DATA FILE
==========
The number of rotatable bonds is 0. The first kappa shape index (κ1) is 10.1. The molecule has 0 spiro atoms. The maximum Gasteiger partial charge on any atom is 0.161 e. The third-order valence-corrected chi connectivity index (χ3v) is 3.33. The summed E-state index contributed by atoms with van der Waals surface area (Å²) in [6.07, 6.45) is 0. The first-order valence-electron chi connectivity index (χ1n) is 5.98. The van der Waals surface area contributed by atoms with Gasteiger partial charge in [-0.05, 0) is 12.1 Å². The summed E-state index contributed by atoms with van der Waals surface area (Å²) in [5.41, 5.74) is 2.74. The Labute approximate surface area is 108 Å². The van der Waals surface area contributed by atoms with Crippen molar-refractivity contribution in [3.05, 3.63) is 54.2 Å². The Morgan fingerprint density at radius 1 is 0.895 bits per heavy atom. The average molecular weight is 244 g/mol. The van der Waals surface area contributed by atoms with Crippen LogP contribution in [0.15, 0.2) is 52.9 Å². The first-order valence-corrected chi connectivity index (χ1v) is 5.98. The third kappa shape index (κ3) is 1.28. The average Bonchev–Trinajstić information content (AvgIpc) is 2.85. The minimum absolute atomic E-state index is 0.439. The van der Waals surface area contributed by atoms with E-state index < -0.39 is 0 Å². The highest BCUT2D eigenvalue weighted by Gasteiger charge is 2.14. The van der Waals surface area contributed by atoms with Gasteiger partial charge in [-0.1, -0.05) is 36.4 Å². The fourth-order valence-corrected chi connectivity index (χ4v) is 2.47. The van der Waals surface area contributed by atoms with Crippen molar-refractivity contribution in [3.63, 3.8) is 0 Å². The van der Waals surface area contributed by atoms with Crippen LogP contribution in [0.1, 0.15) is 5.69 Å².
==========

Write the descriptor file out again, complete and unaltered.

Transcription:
The number of rotatable bonds is 0. The first kappa shape index (κ1) is 10.1. The molecule has 0 spiro atoms. The maximum Gasteiger partial charge on any atom is 0.161 e. The third-order valence-corrected chi connectivity index (χ3v) is 3.33. The summed E-state index contributed by atoms with van der Waals surface area (Å²) in [6.07, 6.45) is 0. The first-order valence-electron chi connectivity index (χ1n) is 5.98. The van der Waals surface area contributed by atoms with Gasteiger partial charge in [-0.05, 0) is 12.1 Å². The summed E-state index contributed by atoms with van der Waals surface area (Å²) in [5.41, 5.74) is 2.74. The Labute approximate surface area is 108 Å². The van der Waals surface area contributed by atoms with Crippen molar-refractivity contribution in [3.05, 3.63) is 54.2 Å². The Morgan fingerprint density at radius 1 is 0.895 bits per heavy atom. The average molecular weight is 244 g/mol. The van der Waals surface area contributed by atoms with Crippen LogP contribution in [0.15, 0.2) is 52.9 Å². The first-order valence-corrected chi connectivity index (χ1v) is 5.98. The third kappa shape index (κ3) is 1.28. The average Bonchev–Trinajstić information content (AvgIpc) is 2.85. The minimum absolute atomic E-state index is 0.439. The van der Waals surface area contributed by atoms with E-state index < -0.39 is 0 Å². The highest BCUT2D eigenvalue weighted by Gasteiger charge is 2.14. The van der Waals surface area contributed by atoms with Gasteiger partial charge in [-0.1, -0.05) is 36.4 Å². The fourth-order valence-corrected chi connectivity index (χ4v) is 2.47. The van der Waals surface area contributed by atoms with Crippen molar-refractivity contribution in [3.63, 3.8) is 0 Å². The van der Waals surface area contributed by atoms with Crippen LogP contribution in [0.1, 0.15) is 5.69 Å².